There are several restaurants and bars right in the arena - Rickard's microbrewery on the 100 concourse, adjacent to a cool pub called "Lord Stanley's Mug", the Original Six bar behind the blues in one end zone, and for club seat holders - the Air Canada Club concourse, inlcuding a premium restaurant in the east end zone and also overloooking the seating bowl.
They sort of emulated the seating colors at the Gardens - golds, reds, blues, greens. They also added "platinum" seats in the first few rows, which gives you access to a private and exclusive lounge at ground level. In the center is an awesome four sided scoreboard with four crystal clear Sony jumbotron video panels, and dot matrix information presented on a circular board. Along the balcony are synchronized changable ad panels, interspersed with dot matrix information boards on 4 sides. The press box here is named the "Foster Hewitt Gondola" in honor of one of the greatest broadcasting legends in NHL history, who called Leafs games a generation ago from the gondola at the Gardens.
In addition to the Air Canada Club seats and the platinum seating, one can find suites in three different configurations - along the sidelines at the top of the 100 level, skysuites in a gondola high above the rink, and three levels of suites in each end zone above the upper level seating.
A great variety of food awaits you here - the classic Canadian chains "Pizza-Pizza" and "Tim Hortons" stands are everywhere, not to mention the "Good Humor" ice cream stand. (Shouldn't it be "Good Humour"???) The unique items that caught our eye were a sushi stand and a potato pancake stand, both in the east end zone at the 100 level.
Hat Tricks, Extra Points, Penalties
Hat Trick - to the Toronto Maple Leafs, for their SUPERIOR job in showcasing their teams rich history with endless displays and memorabilia which transforms this building into a museum. Not to be missed is the Esso "Memories and Dreams" display, half way up the escalators to the upper level. Remarkable displays.
Hat Trick - to the Toronto fans who support this Leafs team and have done so for a generation, even surviving the Ballard years of futility and misery. This building is sold out night after night, only a scant few seats are available for individual sale, and even the Raptors are getting in on the act now, with the sell out sign posted almost all the time.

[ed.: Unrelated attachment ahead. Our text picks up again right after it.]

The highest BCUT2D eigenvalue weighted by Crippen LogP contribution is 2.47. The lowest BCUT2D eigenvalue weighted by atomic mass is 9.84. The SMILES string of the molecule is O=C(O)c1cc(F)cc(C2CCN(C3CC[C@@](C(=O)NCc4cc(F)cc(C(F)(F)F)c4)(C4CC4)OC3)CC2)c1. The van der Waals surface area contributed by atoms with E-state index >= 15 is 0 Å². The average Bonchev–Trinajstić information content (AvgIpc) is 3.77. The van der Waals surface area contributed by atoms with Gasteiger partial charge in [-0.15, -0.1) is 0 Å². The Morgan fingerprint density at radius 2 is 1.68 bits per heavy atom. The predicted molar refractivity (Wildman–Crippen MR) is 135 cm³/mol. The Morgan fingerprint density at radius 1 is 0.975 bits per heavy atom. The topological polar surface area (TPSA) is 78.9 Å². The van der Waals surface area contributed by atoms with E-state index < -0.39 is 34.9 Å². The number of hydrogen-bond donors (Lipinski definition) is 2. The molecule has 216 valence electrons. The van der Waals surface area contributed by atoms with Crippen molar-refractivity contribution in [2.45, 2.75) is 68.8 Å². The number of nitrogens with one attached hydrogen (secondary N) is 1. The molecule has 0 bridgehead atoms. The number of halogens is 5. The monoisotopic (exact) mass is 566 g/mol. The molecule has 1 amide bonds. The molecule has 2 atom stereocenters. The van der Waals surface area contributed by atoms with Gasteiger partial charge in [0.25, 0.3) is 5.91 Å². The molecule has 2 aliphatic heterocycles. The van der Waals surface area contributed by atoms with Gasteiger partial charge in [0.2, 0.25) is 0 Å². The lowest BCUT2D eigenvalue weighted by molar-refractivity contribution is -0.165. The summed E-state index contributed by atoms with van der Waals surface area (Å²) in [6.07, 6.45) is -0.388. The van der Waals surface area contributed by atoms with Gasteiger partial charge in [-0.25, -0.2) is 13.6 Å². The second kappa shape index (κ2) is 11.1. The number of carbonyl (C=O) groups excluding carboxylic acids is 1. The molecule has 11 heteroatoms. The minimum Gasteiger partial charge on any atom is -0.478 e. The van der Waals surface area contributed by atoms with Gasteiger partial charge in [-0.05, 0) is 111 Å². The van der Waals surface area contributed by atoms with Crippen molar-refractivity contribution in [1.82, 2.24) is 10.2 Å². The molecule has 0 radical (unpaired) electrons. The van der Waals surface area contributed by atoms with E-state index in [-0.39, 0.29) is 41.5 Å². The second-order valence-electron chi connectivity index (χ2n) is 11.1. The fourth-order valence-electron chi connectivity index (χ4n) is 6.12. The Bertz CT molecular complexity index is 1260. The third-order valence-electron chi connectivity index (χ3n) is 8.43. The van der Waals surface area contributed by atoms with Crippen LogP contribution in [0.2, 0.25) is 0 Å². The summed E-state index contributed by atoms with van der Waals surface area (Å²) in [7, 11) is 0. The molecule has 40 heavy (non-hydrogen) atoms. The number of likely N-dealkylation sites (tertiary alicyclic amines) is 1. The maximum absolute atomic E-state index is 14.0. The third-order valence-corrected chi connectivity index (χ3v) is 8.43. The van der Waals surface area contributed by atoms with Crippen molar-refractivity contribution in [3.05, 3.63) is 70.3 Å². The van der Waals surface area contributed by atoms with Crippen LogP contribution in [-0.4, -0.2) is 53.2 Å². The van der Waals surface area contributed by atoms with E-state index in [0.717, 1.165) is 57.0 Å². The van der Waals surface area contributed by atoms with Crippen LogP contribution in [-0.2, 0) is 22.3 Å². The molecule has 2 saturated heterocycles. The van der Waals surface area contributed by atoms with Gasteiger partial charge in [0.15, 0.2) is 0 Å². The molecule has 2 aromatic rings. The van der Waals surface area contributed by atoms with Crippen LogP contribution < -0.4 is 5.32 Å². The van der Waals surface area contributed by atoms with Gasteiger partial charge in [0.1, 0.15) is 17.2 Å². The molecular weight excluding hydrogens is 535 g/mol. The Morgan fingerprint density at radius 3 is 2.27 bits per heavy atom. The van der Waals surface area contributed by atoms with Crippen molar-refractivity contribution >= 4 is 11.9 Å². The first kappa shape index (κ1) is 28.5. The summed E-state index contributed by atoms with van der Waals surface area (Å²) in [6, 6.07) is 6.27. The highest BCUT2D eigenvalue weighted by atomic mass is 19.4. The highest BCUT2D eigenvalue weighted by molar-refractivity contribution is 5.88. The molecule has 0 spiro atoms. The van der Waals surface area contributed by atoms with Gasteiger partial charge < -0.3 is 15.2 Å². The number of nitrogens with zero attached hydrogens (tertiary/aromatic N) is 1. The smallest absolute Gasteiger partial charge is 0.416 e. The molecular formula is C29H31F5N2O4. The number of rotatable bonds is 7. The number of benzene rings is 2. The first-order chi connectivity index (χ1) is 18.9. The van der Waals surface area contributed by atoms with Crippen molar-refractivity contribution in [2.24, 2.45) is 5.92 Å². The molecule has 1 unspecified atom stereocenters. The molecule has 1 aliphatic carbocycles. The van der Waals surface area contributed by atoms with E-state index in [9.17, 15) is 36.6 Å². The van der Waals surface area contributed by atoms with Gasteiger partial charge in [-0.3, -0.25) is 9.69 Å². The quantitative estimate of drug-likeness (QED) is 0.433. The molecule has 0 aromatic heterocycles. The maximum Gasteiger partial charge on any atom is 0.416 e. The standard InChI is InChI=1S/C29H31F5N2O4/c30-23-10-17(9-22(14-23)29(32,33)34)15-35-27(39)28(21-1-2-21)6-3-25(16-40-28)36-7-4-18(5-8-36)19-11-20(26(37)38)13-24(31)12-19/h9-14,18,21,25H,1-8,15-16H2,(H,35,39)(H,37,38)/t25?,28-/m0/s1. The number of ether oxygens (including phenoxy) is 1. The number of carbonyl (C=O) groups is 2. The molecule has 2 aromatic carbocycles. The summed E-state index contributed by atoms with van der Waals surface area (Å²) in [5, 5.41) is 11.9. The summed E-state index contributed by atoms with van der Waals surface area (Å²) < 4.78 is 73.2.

Extra Point - "The Sprite Zone", which is 4 upper deck sections in the corner of the ACC, offers seating in a non-alcohol section, and guest relations entertainers passing out prizes and holding contests throughout the game. Best of all, the ticket price - CDN$12.50 for a Raptors ticket. Folks, with the exchange we got a see an NBA game for $7.90. How good a bargain is that!
Extra Point - For our March, 2002 visit, the Leafs game took nearly 4 hours to complete, what with a lengthy pregame ceremony, then a delay because an honoree was stricken with a heart attack just before stepping onto the ice (we learned he did not make it), then another delay when a Chris Gratton slapshot shattered the glass behind the net, and that had to be cleaned up. Did we mention overtime???
Good job Toronto! A great venue and a great hockey experience, not to mention the electric basketball crowds cheering on their beloved Raptors.. Definitely one of the favorites on our list and a venue we look forward to visiting again and again. And best of all, when you go to the Air Canada Centre, you are in the middle of one of the world's great cities! Check out the nice hotels, restaurants, the attractions, the nightlife, shopping on Yonge Street. Everything you would want is right here!
UPGRADES PLANNED FOR AIR CANADA CENTRE
September 11, 2008
Copyright 2008 MediaVentures
Toronto, Ontario - The Air Canada Centre, which is approaching its 10th birthday in February
of 2009, is in the early stages of a C$50 million facelift, and the most noticeable change for this
season is the addition of high-definition video screens to the scoreboard.
The rest of the ACC renovations and an addition will be finished for the start of the 2009-10
NHL season. By then, the Leafs will have added a 20,000-square-foot atrium to the front of the
ACC's west side and completed a host of renovations to the arena itself.
The atrium, which will cost C$25 million, will have a 50-by-80-foot video screen on its outside